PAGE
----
03 January 2007

here i go again, bringing up old stuff.

on democracy now! today, amy goodman interviewed jon alpert, one of the last american journalists to have interviewed saddam hussein. i'm sending you over yonder to read the transcript. or watch. or listen. veeeeery interesting. be prepared for the final section of interview, though... heartbreaking is an understatement. i imagine that is the same now, if not worse.

i can't get this blood off my hands, no matter what i do. how easy it would be to just go with the flow and play follow the leader - parrot tony snow and root on bush's war(s). instead i'am left with the blood of thousands and millions, because i can't seem to make them stop... oh, every day is judgement day 'round these parts. if there really is a god, he won't have much left to do when i reach him that i have't already posed to myself. but i digress.

amy goodman is also now writing a syndicated column. i'll be writing the editor of my local paper to ask that it be added on a weekly basis - so that the paper will no longer be just a bunch of crap. no, silly, i won't say it quite that way. ;) if you're feeling so inclined, you should do the same with your own crappy papers, uh, i mean, pillars of journalistic integrity.

speaking of journalistic integrity, the most recent issue of utne magazine has a fantastic write up about i.f. stone! i first found stone in a course i took about the 1950's in school last year. i read many pieces of the haunted fifties. the parallels! the parallels!

why can't all the journalists be more like amy and fisk and stone?
someday i will write like stone did...

here a but a few of stone's quotes from the entire piece:

Stone on the Vietnam War

  • "Under the supposed benevolence of our policy one soon detects a deep animosity to the Vietnamese and a vast arrogance. We assume the right to remold them, whether they choose to be remolded or not."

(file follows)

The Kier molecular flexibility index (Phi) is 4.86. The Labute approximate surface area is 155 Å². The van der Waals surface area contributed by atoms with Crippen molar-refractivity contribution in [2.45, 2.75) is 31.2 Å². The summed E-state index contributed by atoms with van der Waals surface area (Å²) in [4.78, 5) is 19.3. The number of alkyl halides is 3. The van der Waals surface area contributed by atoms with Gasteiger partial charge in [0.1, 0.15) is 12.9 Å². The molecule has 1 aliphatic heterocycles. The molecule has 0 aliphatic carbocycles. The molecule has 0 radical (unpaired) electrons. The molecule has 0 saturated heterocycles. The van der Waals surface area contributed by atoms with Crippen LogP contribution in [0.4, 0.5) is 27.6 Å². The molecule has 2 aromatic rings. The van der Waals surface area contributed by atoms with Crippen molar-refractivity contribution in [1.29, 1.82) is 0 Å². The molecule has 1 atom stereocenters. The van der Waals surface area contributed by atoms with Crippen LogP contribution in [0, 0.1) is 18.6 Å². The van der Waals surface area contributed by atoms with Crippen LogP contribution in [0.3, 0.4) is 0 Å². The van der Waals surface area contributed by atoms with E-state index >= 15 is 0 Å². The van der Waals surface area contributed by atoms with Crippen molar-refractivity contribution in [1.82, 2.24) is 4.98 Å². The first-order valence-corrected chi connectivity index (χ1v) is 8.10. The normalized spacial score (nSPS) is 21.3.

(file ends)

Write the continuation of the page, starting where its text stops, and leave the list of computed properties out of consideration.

• "The simple fact that occupying armies, whether allied or enemy, always become unpopular hardly ever figures in official calculation."

Stone on Robert F. Kennedy and the Vietnam War

  • "Honor requires the soldier to kill or be killed, whatever his scruples. But it is not regarded as dishonorable for the politician to swallow his misgivings and allow the young to go out to die without protest."

Stone on World War II

  • "Some of the causes of this war went deeper than any enemy men or movements.
    . . . Some of these causes lie in our own minds and hearts as well as in those of our defeated enemies."
  • "I wish it were possible to throw on some gigantic screen for all to see some fraction of the suffering, the treachery, the sacrifice, and the courage of the past decade. For how are we in America to fulfill our responsibility to the dead and to the future, to our less fortunate allies and to our children's children, if we do not feel a little of this so deeply in our bones that we will be unswervingly determined that it shall never happen again?"

Stone on the civil rights movement's March on Washington

  • "They carried upon them a story more plainly writ than any banner. These were, literally, the downtrodden and the treadmarks of oppression were visible upon their faces. They sang, 'We shall not be moved.' But those who saw them-and what life had done to them-were moved."

Stone on the Nazi persecution of Jews

  • "The essence of tragedy is not the doing of evil by evil men but the doing of evil by good men, out of weakness, indecision, sloth, inability to act in accordance with what they know to be right."

Stone on the hydrogen bomb

  • "Why should these matters be cloaked in secrecy, the decisions on them made without popular discussion? The lack of real debate has allowed a thick deposit of dubious ideological fallout to contaminate the public mind. A whole series of doubtful propositions have been rubbed in by official statement and their echoes in a well-coordinated press."

Stone on Barry Goldwater and his followers

  • "The frontier virtues they claim to embody are as synthetic as the frontier they inhabit. . . . In their favorite campaign photos, on that horse and under that ten-gallon Stetson, looking into the setting sun, is no cowboy or even rancher but a Phoenix storekeeper. The Western trade he caters to, in business as in politics, is dude ranch."
*remind you of anyone else much?

Stone on freedom of speech

"No society is good in which men fear to think-much less speak-freely."

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